Kiffah had suffered from the war as well as from the Saddam regime (though of course he never mentioned that). His parents' large and comfortable house was bare of furniture; that had had to be sold. He sold his record collection, too. "Elvis, Andy Williams, Sinatra, They are my life. I sold them." And he showed his English friend the spaces on the walls of his den ("my kingdom") where he had taken down and burned cherished pictures of British footballers: Bobby Moore, "like a film star." Peter Shilton and above all Kevin Keegan. (At the end, the BBC filmed a brief interview in which Keegan sent Kiffah his best wishes.)

"You're crazy," said McAllister. "You sold your watch, you lost your job, and yet you insist on buying me dinner."

"If my guest is satisfied," Kiffah replied, like a grand caliph out of the Arabian Nights, "that is more important than my watch."

I learned more about Iraq from this documentary than from a thousand bites on CNN or ITN. I learned that Iraqis eat outrageous purple ice-creams, go to nightclubs, dance and drink beer, that there are a lot of cars in the streets. The cost of sanctions for ordinary people is real, but the women ululating in mass demos and showing their dead babies' coffins to CNN are staged.

Above all, I felt I had met a real human being in Kiffah, an ageing bachelor with a big moustache who felt life was passing him by. "I was more handsome, better than now," he said, as he showed his English friend a snapshot of himself with his arms round two girls in a London pub.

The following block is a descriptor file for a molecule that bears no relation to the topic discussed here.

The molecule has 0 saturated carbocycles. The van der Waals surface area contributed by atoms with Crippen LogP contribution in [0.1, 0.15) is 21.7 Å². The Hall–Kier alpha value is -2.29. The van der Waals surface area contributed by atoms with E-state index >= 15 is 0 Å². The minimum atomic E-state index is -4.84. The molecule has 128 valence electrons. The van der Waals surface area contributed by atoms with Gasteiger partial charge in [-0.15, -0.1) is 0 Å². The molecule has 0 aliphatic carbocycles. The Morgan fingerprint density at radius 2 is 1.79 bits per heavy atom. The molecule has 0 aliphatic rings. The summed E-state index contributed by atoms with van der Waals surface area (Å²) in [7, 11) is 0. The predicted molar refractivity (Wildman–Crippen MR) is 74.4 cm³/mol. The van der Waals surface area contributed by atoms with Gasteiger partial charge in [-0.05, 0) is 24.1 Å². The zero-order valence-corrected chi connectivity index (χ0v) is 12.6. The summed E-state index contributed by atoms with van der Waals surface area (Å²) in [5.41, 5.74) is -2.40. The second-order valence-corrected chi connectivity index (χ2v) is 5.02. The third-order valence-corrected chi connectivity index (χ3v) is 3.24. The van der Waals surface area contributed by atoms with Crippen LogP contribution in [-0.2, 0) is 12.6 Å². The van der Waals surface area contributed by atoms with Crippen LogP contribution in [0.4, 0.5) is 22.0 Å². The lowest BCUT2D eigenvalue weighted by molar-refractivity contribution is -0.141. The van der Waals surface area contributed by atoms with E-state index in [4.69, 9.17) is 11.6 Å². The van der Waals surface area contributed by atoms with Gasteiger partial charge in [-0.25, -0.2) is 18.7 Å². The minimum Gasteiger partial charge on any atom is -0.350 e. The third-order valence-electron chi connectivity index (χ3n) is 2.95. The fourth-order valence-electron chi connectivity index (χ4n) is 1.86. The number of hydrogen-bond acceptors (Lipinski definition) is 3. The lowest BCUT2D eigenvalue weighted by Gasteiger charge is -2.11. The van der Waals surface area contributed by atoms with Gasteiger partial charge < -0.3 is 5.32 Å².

Those were his "golden days". "I had many dreams," he said. "I had a wish to go all over the world without being a refugee. I stayed unmarried for that reason. Life is very beautiful, but we complicate it."

"Are you proud of your country?" McAllister asked. Kiffah stretched his arms. "Should I?" For that alone, the man who recruited him as a minder deserved to lose his job.

How much more we learn from a documentary like this than from the foreign news we watch on television. Long ago, when a Kinglake or a Richard Burton travelled in the Middle East, he would spend two or three years reaching his goal. On the way he would learn a smattering of three or four languages. He would meet people, talk to them late into the night.

Now the snippets we see are given to us by men and women who never really engage with the countries they visit. They descend out of the skies for a few days. They know nothing of the language or the history, and little of the feelings of the people they meet. They generally treat their minders like inferiors, and yet they are utterly dependent on them. And not all of their minders are Kiffah.

Most of the time these new reporters can do little more than "reinforce our stereotypes, or their bosses'." Thanks to Shaun McAllister's sensitive film, and to Kiffah, I know a little more than I did about Iraq, and a bit more about life. In a week when the ITV regulators seem determined that we should know less, that is no small thing.